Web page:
Smoking common for college students

By Lisa Schulz, Contributing Writer

Near the entrance at the Wabash Campus Building, 623 S. Wabash Ave., several smokers briefly lounge around and finish their cigarettes in anticipation for their next class. Inhaling cigarette smoke while exiting a classroom building or residence hall is a common occurrence for students.

Nineteen Columbia students were surveyed around campus on their smoking habits to further understand the popularity of college smoking. Some students started smoking in high school to relieve stress and fit in with peers and family. But now, most students don’t plan to quit

College students are among the largest groups of cigarette smokers in Illinois, according to a 2008 survey conducted by the U.S. Centers of Disease Control and Prevention. The 18- to 24-year-old age group makes up 28 percent of 2 million adult smokers.

“I only smoke cigarettes to be cool,” said Daniel Levy, senior product design major. “And I know why [I can’t quit]: I associate active smoking with fun social situations.”

However, Levy didn’t start smoking because of social pressure. He said he was a freshman and picked up a cigarette to relieve stress associated with an academic project that required him to stay up all night. But now he smokes when he drinks alcohol and during other social events.

Another Columbia student, a 20-year-old junior graphic design major, who wished to remain anonymous, smokes six cigarettes a day and during social situations that involve alcohol.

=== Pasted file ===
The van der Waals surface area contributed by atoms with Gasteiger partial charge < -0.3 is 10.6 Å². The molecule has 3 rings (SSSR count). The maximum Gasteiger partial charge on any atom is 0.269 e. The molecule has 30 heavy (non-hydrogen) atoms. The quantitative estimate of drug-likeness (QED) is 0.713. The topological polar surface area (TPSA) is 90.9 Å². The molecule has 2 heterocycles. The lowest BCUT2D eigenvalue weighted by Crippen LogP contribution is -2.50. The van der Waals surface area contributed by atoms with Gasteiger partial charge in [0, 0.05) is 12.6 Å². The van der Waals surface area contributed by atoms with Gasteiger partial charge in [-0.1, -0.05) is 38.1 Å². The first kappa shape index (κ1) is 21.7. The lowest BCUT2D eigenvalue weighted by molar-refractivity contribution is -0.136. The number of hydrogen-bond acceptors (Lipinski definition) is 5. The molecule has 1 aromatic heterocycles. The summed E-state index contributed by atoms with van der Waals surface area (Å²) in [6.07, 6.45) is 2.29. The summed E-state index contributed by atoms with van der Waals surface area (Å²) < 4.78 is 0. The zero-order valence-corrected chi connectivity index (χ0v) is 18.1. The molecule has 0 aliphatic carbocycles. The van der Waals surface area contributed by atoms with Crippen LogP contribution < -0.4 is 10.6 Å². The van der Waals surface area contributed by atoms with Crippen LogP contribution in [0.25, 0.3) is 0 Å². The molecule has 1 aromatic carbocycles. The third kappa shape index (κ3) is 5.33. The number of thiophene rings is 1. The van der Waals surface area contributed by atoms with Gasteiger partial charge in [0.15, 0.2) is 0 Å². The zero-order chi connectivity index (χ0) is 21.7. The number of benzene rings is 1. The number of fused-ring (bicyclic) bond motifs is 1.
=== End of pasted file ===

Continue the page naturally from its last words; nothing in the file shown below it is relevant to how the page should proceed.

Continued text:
“On weekends when I’m drinking, it’s uncountable,” she said.

She started smoking in December and said she became addicted after combining the two substances.

Levy wasn’t alone in his justification for smoking. Three other students admitted to smoking because “it was cool.” Others said they were influenced by friends and significant others. Of the 19 students surveyed, 13 said they smoked their first cigarette because of peer pressure.

Some students who were influenced by smokers in their family said they liked the smell of cigarettes, which encouraged them to pick up the habit.

“It’s kind of nostalgic,” said Jeremy Liviu, 20, sophomore film and video major, who has smoked for two years.

Liviu said he liked the smell of tobacco because it reminded him of his grandfather. He noticed a large smoker population at Columbia and began smoking daily because it was socially accepted.

According to Hossein Ardehali, associate professor of medicine, molecular pharmacology and biological chemistry at Northwestern University and spokesman for the American Heart Association, location can also affect a smoker’s habits.

“Secondhand smoking and the stress that comes with living in an urban area can contribute to higher incidents of smoking,” Ardehali said. “[But] that doesn’t exclude suburban or non-urban places where there’s also a high risk of smoking.”

Devin Cain, 20, junior film and video major, said he had been smoking for a couple of weeks to cope with “stress season” in his education, along with family matters and work.

“I like the light-headed feeling I get,” Cain said.

He said smoking cigarettes also helps him cope with his battle against depression. More than half of the surveyed students said they smoke for relaxation.